Since becoming a mother my dedication to meditation redoubled because I now have three very high-stakes reasons to meditate – my children. The most heartbreaking feeling I’ve ever experienced is a sense that I hadn’t shown up fully for my kids. That I didn’t give them every possible ounce of presence and patience.
For me, being a distracted mother is the surest way to a shame spiral at the end of the day. Parenting is the highest stakes (and most humbling, honouring, challenging) job I’ve ever had. So when I feel like I’ve left some parenting potential on the table, it feels like an irreparable and substantive failure of the worst kind.
Bottom line: the only thing my kids want from me, the only thing they really need, is my attention. So showing up as a chronically distracted, multi-tasking mother means I’m denying my
kids their greatest, most precious, most primal need. And it means that I’m completely missing out on these most precious, fleeting moments, too. Missing the whole damn point really.
I’m a working mother, so distractions are pervasive, patience wears thin, multitasking can feel like the only way, and presence is something that can feel like it comes at a price. At my core, I know that multi-tasking is a bullshit way of working (and living), that distractions be damned, and that whatever the price of my presence is (missed emails, a mountain of laundry, paperwork that gets sent a day after deadline…) it’s most certainly not worth it.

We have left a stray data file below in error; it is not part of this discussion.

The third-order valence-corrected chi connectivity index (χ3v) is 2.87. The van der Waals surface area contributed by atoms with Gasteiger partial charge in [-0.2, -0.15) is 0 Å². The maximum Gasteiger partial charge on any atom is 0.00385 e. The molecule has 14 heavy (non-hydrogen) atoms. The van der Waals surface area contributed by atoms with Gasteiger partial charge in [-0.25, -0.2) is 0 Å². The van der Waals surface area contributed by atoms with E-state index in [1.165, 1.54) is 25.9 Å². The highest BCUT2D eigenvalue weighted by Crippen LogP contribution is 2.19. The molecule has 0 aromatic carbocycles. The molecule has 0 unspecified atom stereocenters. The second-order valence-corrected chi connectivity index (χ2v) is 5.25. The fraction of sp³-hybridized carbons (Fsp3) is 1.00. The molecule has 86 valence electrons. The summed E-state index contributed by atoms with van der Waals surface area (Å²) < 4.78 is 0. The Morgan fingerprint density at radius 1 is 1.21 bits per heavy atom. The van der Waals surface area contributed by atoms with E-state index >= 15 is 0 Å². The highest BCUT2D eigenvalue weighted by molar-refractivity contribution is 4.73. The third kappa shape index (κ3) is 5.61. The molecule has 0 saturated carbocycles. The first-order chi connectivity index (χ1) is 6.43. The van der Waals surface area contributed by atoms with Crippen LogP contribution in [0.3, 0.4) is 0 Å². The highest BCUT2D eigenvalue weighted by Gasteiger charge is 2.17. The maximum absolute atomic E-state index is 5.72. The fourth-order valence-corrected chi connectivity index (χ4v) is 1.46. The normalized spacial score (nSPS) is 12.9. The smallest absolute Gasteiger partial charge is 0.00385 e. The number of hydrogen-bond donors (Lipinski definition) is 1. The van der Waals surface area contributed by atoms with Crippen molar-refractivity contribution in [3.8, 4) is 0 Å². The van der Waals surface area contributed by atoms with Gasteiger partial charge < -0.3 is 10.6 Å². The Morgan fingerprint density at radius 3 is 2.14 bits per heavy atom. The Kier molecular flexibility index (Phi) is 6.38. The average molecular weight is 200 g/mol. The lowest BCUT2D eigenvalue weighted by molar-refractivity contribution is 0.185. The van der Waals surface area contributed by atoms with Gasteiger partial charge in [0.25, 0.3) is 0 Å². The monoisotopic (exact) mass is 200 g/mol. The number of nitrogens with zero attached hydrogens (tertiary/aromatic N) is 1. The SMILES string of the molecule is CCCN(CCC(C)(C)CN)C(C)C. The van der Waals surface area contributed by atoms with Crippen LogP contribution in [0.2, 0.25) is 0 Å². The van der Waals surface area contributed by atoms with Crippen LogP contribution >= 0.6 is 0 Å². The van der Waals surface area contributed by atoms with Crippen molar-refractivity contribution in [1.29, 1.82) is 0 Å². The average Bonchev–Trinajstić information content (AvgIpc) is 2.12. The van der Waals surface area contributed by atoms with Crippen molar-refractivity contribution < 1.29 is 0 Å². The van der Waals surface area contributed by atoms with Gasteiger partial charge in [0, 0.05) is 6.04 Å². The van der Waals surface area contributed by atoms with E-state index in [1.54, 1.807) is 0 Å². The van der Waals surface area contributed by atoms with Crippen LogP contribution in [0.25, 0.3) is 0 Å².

Meditation keeps me on track, it helps me stay present and to really show up in the moments of my life that matter – and it’s usually the small moments that matter most. Meditation helps me multi-task less, listen more and has expanded my reserves of patience. It has trained me to remain mindful in all the moments of my life. I still make mistakes and have slip-ups, but the more I meditate, the more I succeed in the art of staying.
HOW DO YOU FIT IT IN?
As a mother of three young wildlings, trust me, I get it. It’s not always possible. In fact, it’s usually not possible. But if it’s silence you desire, set yourself up for success by picking a time with the best odds.
If you have kids, it’s unreasonable to expect a quiet house at 8am when they are bouncing off the walls with reserves of well-rested exuberance. So get up before they do and get ‘er done. Or if they’re school aged, do your meditation after they are out of the house. Alternately, if you have a parenting partner, ask them to wrangle the wildlings while you take your meditation al fresco on the front stoop, back porch or nearby park.
If you listen to guided meditations, a great way to create a little bubble for yourself and plug into your meditation is to, well, literally plug in a set of headphones. (Noise-cancelling headphones for the win!) This creates a little virtual container for your meditation and helps to create a bit of space between you and the din of domesticity.
COME ON, FEEL THE NOISE